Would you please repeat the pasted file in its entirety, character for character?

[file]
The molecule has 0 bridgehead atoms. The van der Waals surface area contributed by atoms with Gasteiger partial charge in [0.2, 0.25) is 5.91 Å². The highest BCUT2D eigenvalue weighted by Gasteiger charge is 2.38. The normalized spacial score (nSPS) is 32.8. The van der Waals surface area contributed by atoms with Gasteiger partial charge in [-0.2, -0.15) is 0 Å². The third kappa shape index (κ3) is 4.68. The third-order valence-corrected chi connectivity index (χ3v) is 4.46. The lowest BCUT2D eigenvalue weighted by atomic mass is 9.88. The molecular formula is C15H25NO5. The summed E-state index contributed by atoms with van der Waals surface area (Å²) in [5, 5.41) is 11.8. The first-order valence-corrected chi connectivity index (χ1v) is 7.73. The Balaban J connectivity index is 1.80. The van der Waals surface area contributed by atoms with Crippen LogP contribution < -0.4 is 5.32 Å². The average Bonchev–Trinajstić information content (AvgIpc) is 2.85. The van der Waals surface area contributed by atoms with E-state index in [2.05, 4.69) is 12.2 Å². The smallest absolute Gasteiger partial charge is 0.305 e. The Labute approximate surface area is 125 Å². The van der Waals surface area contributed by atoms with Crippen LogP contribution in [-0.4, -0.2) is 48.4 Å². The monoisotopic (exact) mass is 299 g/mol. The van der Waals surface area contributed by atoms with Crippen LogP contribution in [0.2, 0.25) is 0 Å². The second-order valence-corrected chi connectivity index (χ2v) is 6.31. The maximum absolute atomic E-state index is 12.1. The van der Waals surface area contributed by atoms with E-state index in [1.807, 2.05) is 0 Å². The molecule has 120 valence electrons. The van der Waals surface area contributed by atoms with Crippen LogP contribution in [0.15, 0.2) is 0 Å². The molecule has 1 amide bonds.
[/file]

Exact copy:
The molecule has 0 bridgehead atoms. The van der Waals surface area contributed by atoms with Gasteiger partial charge in [0.2, 0.25) is 5.91 Å². The highest BCUT2D eigenvalue weighted by Gasteiger charge is 2.38. The normalized spacial score (nSPS) is 32.8. The van der Waals surface area contributed by atoms with Gasteiger partial charge in [-0.2, -0.15) is 0 Å². The third kappa shape index (κ3) is 4.68. The third-order valence-corrected chi connectivity index (χ3v) is 4.46. The lowest BCUT2D eigenvalue weighted by atomic mass is 9.88. The molecular formula is C15H25NO5. The summed E-state index contributed by atoms with van der Waals surface area (Å²) in [5, 5.41) is 11.8. The first-order valence-corrected chi connectivity index (χ1v) is 7.73. The Balaban J connectivity index is 1.80. The van der Waals surface area contributed by atoms with Crippen LogP contribution < -0.4 is 5.32 Å². The average Bonchev–Trinajstić information content (AvgIpc) is 2.85. The van der Waals surface area contributed by atoms with E-state index in [2.05, 4.69) is 12.2 Å². The smallest absolute Gasteiger partial charge is 0.305 e. The Labute approximate surface area is 125 Å². The van der Waals surface area contributed by atoms with Crippen LogP contribution in [-0.4, -0.2) is 48.4 Å². The monoisotopic (exact) mass is 299 g/mol. The van der Waals surface area contributed by atoms with Crippen LogP contribution in [0.2, 0.25) is 0 Å². The second-order valence-corrected chi connectivity index (χ2v) is 6.31. The maximum absolute atomic E-state index is 12.1. The van der Waals surface area contributed by atoms with E-state index in [1.807, 2.05) is 0 Å². The molecule has 120 valence electrons. The van der Waals surface area contributed by atoms with Crippen LogP contribution in [0.15, 0.2) is 0 Å². The molecule has 1 amide bonds.